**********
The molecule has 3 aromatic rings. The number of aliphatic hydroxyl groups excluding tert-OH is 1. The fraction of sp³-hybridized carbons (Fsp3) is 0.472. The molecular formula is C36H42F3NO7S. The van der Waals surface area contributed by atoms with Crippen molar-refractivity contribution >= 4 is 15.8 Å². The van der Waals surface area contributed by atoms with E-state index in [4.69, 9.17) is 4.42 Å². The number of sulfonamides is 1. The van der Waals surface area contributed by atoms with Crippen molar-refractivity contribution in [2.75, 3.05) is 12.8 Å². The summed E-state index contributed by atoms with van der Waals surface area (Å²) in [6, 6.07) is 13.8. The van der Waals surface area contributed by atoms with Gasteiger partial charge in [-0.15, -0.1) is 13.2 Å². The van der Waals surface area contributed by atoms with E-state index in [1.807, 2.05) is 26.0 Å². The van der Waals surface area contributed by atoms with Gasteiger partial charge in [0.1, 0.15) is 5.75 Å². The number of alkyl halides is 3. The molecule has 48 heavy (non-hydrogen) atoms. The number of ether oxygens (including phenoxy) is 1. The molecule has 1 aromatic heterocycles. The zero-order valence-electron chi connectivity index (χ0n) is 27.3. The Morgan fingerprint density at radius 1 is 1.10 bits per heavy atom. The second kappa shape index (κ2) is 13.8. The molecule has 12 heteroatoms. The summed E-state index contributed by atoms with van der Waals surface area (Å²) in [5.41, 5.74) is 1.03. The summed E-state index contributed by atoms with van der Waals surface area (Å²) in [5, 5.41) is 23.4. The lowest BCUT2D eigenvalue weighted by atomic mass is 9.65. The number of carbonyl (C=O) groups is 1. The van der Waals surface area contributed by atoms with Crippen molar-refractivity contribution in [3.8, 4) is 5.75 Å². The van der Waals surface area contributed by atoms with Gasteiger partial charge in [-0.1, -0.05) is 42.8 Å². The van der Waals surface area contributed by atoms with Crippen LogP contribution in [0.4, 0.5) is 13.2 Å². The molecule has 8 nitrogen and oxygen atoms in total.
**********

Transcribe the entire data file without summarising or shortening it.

The molecule has 3 aromatic rings. The number of aliphatic hydroxyl groups excluding tert-OH is 1. The fraction of sp³-hybridized carbons (Fsp3) is 0.472. The molecular formula is C36H42F3NO7S. The van der Waals surface area contributed by atoms with Crippen molar-refractivity contribution >= 4 is 15.8 Å². The van der Waals surface area contributed by atoms with E-state index in [4.69, 9.17) is 4.42 Å². The number of sulfonamides is 1. The van der Waals surface area contributed by atoms with Crippen molar-refractivity contribution in [2.75, 3.05) is 12.8 Å². The summed E-state index contributed by atoms with van der Waals surface area (Å²) in [6, 6.07) is 13.8. The van der Waals surface area contributed by atoms with Gasteiger partial charge in [-0.15, -0.1) is 13.2 Å². The van der Waals surface area contributed by atoms with E-state index in [1.807, 2.05) is 26.0 Å². The van der Waals surface area contributed by atoms with Gasteiger partial charge in [0.1, 0.15) is 5.75 Å². The number of alkyl halides is 3. The molecule has 48 heavy (non-hydrogen) atoms. The number of ether oxygens (including phenoxy) is 1. The molecule has 1 aromatic heterocycles. The zero-order valence-electron chi connectivity index (χ0n) is 27.3. The Morgan fingerprint density at radius 1 is 1.10 bits per heavy atom. The second kappa shape index (κ2) is 13.8. The molecule has 12 heteroatoms. The summed E-state index contributed by atoms with van der Waals surface area (Å²) in [5.41, 5.74) is 1.03. The summed E-state index contributed by atoms with van der Waals surface area (Å²) in [5, 5.41) is 23.4. The lowest BCUT2D eigenvalue weighted by atomic mass is 9.65. The number of carbonyl (C=O) groups is 1. The van der Waals surface area contributed by atoms with Crippen molar-refractivity contribution in [3.8, 4) is 5.75 Å². The van der Waals surface area contributed by atoms with Gasteiger partial charge in [-0.1, -0.05) is 42.8 Å². The van der Waals surface area contributed by atoms with Crippen LogP contribution in [0.4, 0.5) is 13.2 Å². The molecule has 8 nitrogen and oxygen atoms in total.